Time magazine gets it wrong

Posted: Mar 19, 2007 12:00 AM
Time magazine gets it wrong

The liberal media are having a field day trying to portray the Republican Party and conservatives in disarray. The crescendo has reached a new peak this week with Time magazine's cover picture of Ronald Reagan with a tear on his cheek.

But Time's story, "How the Right Went Wrong," is a superficial and simpleminded caricature of what is going on with Republicans.

First of all, as anyone with a passing awareness of political history knows, Reagan himself had anything but a cakewalk in reaching the leadership of the party and the presidency. His landslide victory in 1984 was the culmination of years of political struggle within his party. The beginning of his ascendance into national politics began 20 years earlier with his nationally televised speech in 1964 in support of the Barry Goldwater candidacy.

That same year, Republican candidate Goldwater was trounced by Lyndon Johnson.

The idea that anything as American as differences of opinion within a party and political struggles for leadership would bring Reagan to tears is a joke. The only tears about his party and this country that he shed were tears of joy to be part of this great, free country.

So as we approach an election year with an outgoing second-term president, and a vice president who is not stepping forward for his party's nomination, intra-party strife, as competing candidates try to define their own uniqueness, is as natural and American as apple pie. Ronald Reagan would have been perfectly at home.

It is actually not Republicans who are confused, but Time magazine.

When Reagan said, in 1985, that the "other side" was "bankrupt of ideas," he was right. He meant that Democrats had no answer to the challenges this country was facing other than the big-government materialism that had already been shown to be the problem, not the solution.

This is as true today as it was 20 years ago.

It is also true that the ideological core of the Reagan revolution _ traditional values and limited government _ points the way to our future as much today as it did then. And Time's reporters or anyone else would have a hard time finding conservatives who would question this.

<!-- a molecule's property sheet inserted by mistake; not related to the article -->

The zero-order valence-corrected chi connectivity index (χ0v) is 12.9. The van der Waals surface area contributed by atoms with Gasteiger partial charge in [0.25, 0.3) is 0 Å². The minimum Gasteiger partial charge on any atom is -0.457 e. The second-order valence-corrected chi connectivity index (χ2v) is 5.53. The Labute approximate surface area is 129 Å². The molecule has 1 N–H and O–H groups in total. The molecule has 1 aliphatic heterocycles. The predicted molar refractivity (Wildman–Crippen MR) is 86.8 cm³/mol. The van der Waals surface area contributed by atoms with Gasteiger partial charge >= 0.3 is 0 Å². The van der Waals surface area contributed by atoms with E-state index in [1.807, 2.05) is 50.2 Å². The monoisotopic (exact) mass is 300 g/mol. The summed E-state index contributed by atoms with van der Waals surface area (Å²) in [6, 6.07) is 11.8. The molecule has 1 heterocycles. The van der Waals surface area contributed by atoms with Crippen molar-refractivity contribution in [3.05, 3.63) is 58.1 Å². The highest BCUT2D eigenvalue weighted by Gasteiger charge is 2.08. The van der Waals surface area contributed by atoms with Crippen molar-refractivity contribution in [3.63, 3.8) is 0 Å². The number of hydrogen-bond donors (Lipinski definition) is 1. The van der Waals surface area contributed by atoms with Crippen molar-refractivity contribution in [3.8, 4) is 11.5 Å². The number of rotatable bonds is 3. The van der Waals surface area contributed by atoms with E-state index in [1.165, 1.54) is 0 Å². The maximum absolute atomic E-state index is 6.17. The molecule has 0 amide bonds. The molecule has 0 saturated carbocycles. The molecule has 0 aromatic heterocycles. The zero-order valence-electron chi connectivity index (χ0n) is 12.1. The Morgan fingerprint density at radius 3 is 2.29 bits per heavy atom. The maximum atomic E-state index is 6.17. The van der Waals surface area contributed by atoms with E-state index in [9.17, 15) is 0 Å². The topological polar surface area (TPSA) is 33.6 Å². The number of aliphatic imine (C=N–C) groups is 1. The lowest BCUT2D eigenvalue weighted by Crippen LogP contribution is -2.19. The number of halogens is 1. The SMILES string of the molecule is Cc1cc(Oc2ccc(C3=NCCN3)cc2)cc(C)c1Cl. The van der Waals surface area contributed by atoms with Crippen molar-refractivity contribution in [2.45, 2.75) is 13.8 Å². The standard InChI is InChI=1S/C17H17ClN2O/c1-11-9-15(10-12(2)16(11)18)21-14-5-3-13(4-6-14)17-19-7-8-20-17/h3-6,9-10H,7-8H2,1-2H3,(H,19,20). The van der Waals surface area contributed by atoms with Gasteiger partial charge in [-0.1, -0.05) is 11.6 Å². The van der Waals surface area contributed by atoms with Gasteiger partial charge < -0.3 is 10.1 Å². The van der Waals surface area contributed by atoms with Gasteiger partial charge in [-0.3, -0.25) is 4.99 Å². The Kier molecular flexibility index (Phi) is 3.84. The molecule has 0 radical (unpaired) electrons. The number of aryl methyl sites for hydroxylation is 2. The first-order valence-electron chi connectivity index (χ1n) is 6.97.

So you have to wonder what world Time's reporters are living in when they write that "everything that Reagan said in 1985 about 'the other side' could easily apply to the conservatives of 2007."

What Time's reporters do not seem to understand is the difference between the challenge of finding the best, hopefully a great, leader and not knowing who you are.

Of course there are differences of opinion within the Republican Party, as there were during the Reagan years.

But regarding first principles, you just have to ask Republicans and Democrats who they are, and it is clear they know and that the core differences are not much different than when Reagan talked about "the other side" 20 years ago.

In a survey done a few weeks ago by the Pew Research Center, Republicans and Democrats were asked what traits they were looking for in candidates.

Among Republicans, 61 percent are more likely to vote for a candidate who is Christian compared to 38 percent of Democrats. And among these same Republicans, 86 percent are less likely to vote for a candidate who does not believe in God, compared to 56 percent of Democrats.

Sixty-four percent of Republicans and 37 percent of Democrats state that they are less likely to vote for a candidate who is homosexual, and 62 percent of Republicans and 25 percent of Democrats are less likely to vote for a candidate who has had an extramarital affair.

In general, Republicans consistently poll in the direction of lower taxes and more limited government, as compared to Democrats.

On health care, an issue central to defining what the future of this country will look like, according to a recent CBS/New York Times poll, 62 percent of Democrats as opposed to 27 percent of Republicans think we should have a single-payer government-run health-care system.

If journalists want to examine party disarray, perhaps they should be asking what it tells us about the state of the Democratic Party that Sen. Barack Obama, an unknown, with barely two years' experience in a major political office, can be a serious candidate for its nomination for president.

Leaders are not made with cookie cutters. As the historian Carlyle said, "The history of the world is nothing but the biography of great men."

The right did not go wrong, as Time would have it. Conservatives have no identity crisis. We're just in search of that leader who is as great as the agenda.